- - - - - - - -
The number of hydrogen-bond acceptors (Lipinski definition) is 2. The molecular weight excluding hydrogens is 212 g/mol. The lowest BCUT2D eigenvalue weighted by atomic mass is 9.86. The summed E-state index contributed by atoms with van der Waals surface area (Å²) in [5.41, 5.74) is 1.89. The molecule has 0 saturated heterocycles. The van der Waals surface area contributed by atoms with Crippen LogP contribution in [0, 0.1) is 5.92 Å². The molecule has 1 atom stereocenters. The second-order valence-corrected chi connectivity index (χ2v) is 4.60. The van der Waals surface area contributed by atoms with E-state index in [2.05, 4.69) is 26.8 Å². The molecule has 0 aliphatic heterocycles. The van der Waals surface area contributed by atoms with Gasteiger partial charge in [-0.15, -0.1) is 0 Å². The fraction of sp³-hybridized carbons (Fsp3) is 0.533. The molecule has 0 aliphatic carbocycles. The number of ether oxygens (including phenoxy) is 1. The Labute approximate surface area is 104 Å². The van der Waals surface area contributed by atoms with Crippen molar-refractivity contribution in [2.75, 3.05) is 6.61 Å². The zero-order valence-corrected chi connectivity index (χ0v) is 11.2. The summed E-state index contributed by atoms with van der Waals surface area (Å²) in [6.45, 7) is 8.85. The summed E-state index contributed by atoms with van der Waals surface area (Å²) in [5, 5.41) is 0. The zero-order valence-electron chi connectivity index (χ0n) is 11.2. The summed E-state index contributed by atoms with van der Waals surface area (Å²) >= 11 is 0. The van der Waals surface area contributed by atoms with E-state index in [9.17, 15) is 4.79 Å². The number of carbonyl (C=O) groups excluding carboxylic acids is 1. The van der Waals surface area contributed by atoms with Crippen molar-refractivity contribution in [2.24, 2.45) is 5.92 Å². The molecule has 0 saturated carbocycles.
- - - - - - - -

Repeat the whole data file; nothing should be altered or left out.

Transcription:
The number of hydrogen-bond acceptors (Lipinski definition) is 2. The molecular weight excluding hydrogens is 212 g/mol. The lowest BCUT2D eigenvalue weighted by atomic mass is 9.86. The summed E-state index contributed by atoms with van der Waals surface area (Å²) in [5.41, 5.74) is 1.89. The molecule has 0 saturated heterocycles. The van der Waals surface area contributed by atoms with Crippen LogP contribution in [0, 0.1) is 5.92 Å². The molecule has 1 atom stereocenters. The second-order valence-corrected chi connectivity index (χ2v) is 4.60. The van der Waals surface area contributed by atoms with E-state index in [2.05, 4.69) is 26.8 Å². The molecule has 0 aliphatic heterocycles. The van der Waals surface area contributed by atoms with Gasteiger partial charge in [-0.15, -0.1) is 0 Å². The fraction of sp³-hybridized carbons (Fsp3) is 0.533. The molecule has 0 aliphatic carbocycles. The number of ether oxygens (including phenoxy) is 1. The Labute approximate surface area is 104 Å². The van der Waals surface area contributed by atoms with Crippen molar-refractivity contribution in [2.75, 3.05) is 6.61 Å². The zero-order valence-corrected chi connectivity index (χ0v) is 11.2. The summed E-state index contributed by atoms with van der Waals surface area (Å²) in [6.45, 7) is 8.85. The summed E-state index contributed by atoms with van der Waals surface area (Å²) in [5, 5.41) is 0. The zero-order valence-electron chi connectivity index (χ0n) is 11.2. The summed E-state index contributed by atoms with van der Waals surface area (Å²) >= 11 is 0. The van der Waals surface area contributed by atoms with E-state index in [9.17, 15) is 4.79 Å². The number of carbonyl (C=O) groups excluding carboxylic acids is 1. The van der Waals surface area contributed by atoms with Crippen molar-refractivity contribution in [2.24, 2.45) is 5.92 Å². The molecule has 0 saturated carbocycles.